Demand for housing hit a high unlike any other during the pandemic. While demand grew, the number of acquisition, development and construction (ADC) loans in bank portfolios grew parallel alongside it. Construction and development loans at community banks increased 21.2% between the first quarter of 2021 and the first quarter of 2022, according to the Federal Deposit Insurance Corp.’s Quarterly Banking Profile.
As a subset of the commercial real estate (CRE) lending space, banks are accustomed to the timely process that construction lending requires. But are banks prepared for the influx of risk that can accompany this growth?
Mitigating construction risk is a bit like attempting to predict the future: Banks not only have to evaluate creditworthiness, but they also have to predict what the project will be worth upon completion. With another interest rate hike expected later this month, being able to accurately price projects is becoming more complicated — and more vital.
Here are three ways financial technology companies can help banks in their attempt to fund more ADC projects.
Software can automate the drawing process. Construction lending features the unique ability for builders to “draw” cash from their loan throughout the project. Spacing out the draw schedule protects banks from losing large amounts of money on projects that go cold, and also allows proper due diligence and inspection to be on rotation.
CoFi — formerly eDraw — specifically focuses on this process. Bank associates access all budgets, invoices, approvals and construction draw records in one web-based system. The bank’s borrowers and builders also can access the software through customer-facing accounts. A builder requests funds by uploading invoices, and CoFi then notifies the bank that their approval is required for the funds to be disbursed.
Once the bank approves the disbursement, the borrower is notified. Banks can also dispatch inspectors to the property using CoFi. After confirming that construction progress is in line with the draw requests, the inspector can upload their report directly into CoFi. With all of the proper approvals in place, the bank can release funds for the payment request. All actions and approvals are tracked in a detailed, electronic audit trail.
CoFi also has a construction loan marketplace banks can plug into.
Multiple parties and industries can collaborate in real time through web-based solutions Nashville-based Built Technologies operates as a construction administration portal, coordinating interactions and transactions between the bank, the borrower, the contractor, third-party inspectors and even title companies in one location.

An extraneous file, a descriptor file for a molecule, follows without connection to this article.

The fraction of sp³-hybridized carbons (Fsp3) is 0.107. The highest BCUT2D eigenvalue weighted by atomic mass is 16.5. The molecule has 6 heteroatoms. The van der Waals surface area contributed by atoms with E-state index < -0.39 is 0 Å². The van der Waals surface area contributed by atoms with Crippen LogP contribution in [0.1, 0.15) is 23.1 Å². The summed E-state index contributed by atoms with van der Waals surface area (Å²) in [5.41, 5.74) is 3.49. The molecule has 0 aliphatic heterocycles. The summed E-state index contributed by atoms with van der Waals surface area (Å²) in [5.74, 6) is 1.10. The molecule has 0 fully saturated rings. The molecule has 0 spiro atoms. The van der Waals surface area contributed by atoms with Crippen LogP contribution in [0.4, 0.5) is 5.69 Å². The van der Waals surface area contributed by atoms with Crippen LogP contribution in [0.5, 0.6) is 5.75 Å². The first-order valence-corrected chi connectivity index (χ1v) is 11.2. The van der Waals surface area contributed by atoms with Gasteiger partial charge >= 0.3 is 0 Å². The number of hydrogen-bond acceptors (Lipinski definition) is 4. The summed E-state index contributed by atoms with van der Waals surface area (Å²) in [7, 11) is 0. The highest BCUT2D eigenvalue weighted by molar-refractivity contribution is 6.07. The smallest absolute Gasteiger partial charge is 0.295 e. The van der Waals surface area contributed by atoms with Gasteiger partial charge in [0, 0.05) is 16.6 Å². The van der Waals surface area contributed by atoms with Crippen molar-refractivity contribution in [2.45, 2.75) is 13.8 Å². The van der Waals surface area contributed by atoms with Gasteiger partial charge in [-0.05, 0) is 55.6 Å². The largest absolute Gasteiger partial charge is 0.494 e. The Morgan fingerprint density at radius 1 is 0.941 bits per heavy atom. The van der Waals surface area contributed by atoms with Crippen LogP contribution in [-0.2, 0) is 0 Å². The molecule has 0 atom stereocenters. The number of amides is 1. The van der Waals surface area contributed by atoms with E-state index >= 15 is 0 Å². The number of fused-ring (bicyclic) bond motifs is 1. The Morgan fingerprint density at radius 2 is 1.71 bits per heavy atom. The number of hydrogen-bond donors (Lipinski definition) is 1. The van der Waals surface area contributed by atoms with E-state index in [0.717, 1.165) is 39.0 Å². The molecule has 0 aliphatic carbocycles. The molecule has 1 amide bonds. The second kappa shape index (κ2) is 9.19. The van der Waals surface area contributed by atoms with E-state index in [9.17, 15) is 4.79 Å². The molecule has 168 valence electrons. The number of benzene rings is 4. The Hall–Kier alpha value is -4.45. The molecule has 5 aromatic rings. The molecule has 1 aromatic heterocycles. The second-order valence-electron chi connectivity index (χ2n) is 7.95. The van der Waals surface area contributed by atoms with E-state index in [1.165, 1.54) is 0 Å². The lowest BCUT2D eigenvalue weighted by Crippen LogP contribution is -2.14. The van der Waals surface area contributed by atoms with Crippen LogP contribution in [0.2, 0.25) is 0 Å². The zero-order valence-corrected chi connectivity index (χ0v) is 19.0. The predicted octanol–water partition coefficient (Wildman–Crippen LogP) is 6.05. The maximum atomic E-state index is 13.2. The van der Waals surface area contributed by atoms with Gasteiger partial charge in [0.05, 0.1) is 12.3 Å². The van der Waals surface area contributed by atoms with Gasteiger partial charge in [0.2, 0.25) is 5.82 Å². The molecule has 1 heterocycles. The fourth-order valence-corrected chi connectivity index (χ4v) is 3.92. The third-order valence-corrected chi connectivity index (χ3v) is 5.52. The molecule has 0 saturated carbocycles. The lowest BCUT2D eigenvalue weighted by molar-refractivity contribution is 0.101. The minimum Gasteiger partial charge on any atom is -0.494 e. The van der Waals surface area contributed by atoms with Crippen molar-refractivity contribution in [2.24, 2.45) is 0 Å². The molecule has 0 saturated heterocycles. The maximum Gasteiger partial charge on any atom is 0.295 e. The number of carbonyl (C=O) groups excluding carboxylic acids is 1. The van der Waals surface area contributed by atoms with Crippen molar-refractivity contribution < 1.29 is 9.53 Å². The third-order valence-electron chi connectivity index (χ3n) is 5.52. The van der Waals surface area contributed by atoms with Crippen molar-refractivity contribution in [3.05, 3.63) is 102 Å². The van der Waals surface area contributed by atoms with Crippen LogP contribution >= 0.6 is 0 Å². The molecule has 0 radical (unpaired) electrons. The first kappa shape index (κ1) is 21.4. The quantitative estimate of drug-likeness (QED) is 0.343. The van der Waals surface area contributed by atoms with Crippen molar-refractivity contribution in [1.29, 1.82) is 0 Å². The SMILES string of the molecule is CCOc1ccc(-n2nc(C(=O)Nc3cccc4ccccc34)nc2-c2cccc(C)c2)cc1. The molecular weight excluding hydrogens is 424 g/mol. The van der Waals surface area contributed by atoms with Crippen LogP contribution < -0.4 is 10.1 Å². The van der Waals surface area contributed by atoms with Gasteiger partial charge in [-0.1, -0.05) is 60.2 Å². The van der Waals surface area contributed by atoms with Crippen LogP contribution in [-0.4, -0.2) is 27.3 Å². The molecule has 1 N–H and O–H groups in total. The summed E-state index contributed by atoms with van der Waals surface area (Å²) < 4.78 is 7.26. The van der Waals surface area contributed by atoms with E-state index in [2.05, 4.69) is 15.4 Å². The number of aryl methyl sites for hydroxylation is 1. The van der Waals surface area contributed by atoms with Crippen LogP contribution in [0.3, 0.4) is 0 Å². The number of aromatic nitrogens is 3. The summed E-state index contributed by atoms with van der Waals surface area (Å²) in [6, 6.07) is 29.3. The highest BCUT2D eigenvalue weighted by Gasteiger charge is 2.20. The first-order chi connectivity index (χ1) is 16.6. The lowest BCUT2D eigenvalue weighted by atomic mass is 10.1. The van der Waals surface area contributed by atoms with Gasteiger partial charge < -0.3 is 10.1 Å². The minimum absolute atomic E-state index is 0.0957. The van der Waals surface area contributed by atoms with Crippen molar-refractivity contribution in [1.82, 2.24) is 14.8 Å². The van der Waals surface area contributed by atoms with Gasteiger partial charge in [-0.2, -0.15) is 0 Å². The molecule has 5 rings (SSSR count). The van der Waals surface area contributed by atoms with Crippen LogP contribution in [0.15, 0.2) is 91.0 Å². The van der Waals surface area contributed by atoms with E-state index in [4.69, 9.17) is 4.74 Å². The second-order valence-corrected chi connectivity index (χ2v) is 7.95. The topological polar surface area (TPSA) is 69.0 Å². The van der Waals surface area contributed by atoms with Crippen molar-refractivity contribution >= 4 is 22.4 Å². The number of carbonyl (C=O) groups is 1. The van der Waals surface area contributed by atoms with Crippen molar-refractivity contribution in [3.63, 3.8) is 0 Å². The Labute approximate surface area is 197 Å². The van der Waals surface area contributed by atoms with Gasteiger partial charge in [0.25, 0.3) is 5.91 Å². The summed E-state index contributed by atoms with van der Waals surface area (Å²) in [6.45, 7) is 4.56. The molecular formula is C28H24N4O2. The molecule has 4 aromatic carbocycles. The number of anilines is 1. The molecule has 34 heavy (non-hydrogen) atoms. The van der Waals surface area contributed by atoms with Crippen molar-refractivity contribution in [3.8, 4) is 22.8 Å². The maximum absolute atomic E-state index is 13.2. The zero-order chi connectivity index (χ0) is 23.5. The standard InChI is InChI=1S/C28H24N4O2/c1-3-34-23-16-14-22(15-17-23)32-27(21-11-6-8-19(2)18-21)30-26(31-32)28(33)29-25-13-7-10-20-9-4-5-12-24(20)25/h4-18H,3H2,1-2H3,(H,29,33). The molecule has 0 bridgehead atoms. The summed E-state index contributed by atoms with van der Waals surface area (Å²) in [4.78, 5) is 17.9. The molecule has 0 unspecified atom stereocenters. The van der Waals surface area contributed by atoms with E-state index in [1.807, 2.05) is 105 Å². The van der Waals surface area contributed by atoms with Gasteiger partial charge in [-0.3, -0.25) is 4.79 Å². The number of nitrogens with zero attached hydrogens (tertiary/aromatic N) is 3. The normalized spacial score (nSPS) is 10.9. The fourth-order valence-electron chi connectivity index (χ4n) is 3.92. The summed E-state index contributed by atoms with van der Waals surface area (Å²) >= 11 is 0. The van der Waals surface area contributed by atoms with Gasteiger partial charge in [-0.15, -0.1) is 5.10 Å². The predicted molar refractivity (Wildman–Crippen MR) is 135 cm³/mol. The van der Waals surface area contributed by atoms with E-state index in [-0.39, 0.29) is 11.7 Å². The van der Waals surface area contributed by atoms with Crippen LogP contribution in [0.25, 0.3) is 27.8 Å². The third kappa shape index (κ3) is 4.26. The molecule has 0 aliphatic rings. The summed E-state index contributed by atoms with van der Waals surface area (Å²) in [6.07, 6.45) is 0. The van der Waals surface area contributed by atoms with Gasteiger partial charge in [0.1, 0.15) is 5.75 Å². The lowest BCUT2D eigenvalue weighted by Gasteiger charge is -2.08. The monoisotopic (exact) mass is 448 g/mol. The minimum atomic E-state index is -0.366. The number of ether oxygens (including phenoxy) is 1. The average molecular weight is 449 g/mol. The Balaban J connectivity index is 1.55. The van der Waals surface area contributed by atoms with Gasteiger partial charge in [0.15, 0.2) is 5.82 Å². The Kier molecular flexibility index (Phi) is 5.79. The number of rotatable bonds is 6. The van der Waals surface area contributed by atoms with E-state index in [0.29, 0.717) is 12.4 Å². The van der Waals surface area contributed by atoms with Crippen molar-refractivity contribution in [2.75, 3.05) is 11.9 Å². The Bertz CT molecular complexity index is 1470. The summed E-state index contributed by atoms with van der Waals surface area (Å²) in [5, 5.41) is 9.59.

Legacy core banking technology wasn’t designed to completely support construction loans, which moved the tracking of these types of loans into spreadsheets. Built’s portal eliminates the need for these one-way spreadsheets. The moment a construction loan is closed, instead of a banker creating a spreadsheet with a specific draw budget, they can design one digitally in Built and reconcile it throughout the duration of the project.
Builders can even request draws from their loan through their phones, using Built’s mobile interface.
Fintechs can better monitor portfolios, identify errors and alert banks of risk areas, compared to manual review only. ADC loans are fraught with intricate details, including valuations that fluctuate with the market — details that can’t always be caught with human eyes.
Rabbet uses machine learning and optical character recognition (OCR) when reviewing documents or information that is inputted to its platform, the Contextualized Construction Draw format (CCDF). It also continually monitors and flags high-risk situations or details for borrowers, including overdrawn budgets, liens or approvals. Any involved party — developer, builder or bank — can input budget line items into the platform. Rabbet then links relevant supporting documents or important metrics to that item, which is information that is typically difficult for lenders to track and verify.
Storing loan calculations and documents in one place can translate to faster confirmations for borrowers and easier reconciliation, reporting and auditing for the bank.
In July 2022, Built announced the release of its own contractor and project monitoring solution, Project Pro. The technology helps banks keep track of funds, identify risk areas such as missing liens or late payments, and stay on top of compliance requirements.
Banks with a heavy percentage of construction loans on their balance sheet need to keep notice of all elements attached to them, especially in a rapidly changing economic environment. Technology can alleviate some of that burden.
CoFi, Built Technologies and Rabbet are all vetted companies for FinXTech Connect, a curated directory of technology companies who strategically partner with financial institutions of all sizes. For more information about how to gain access to the directory, please email [email protected].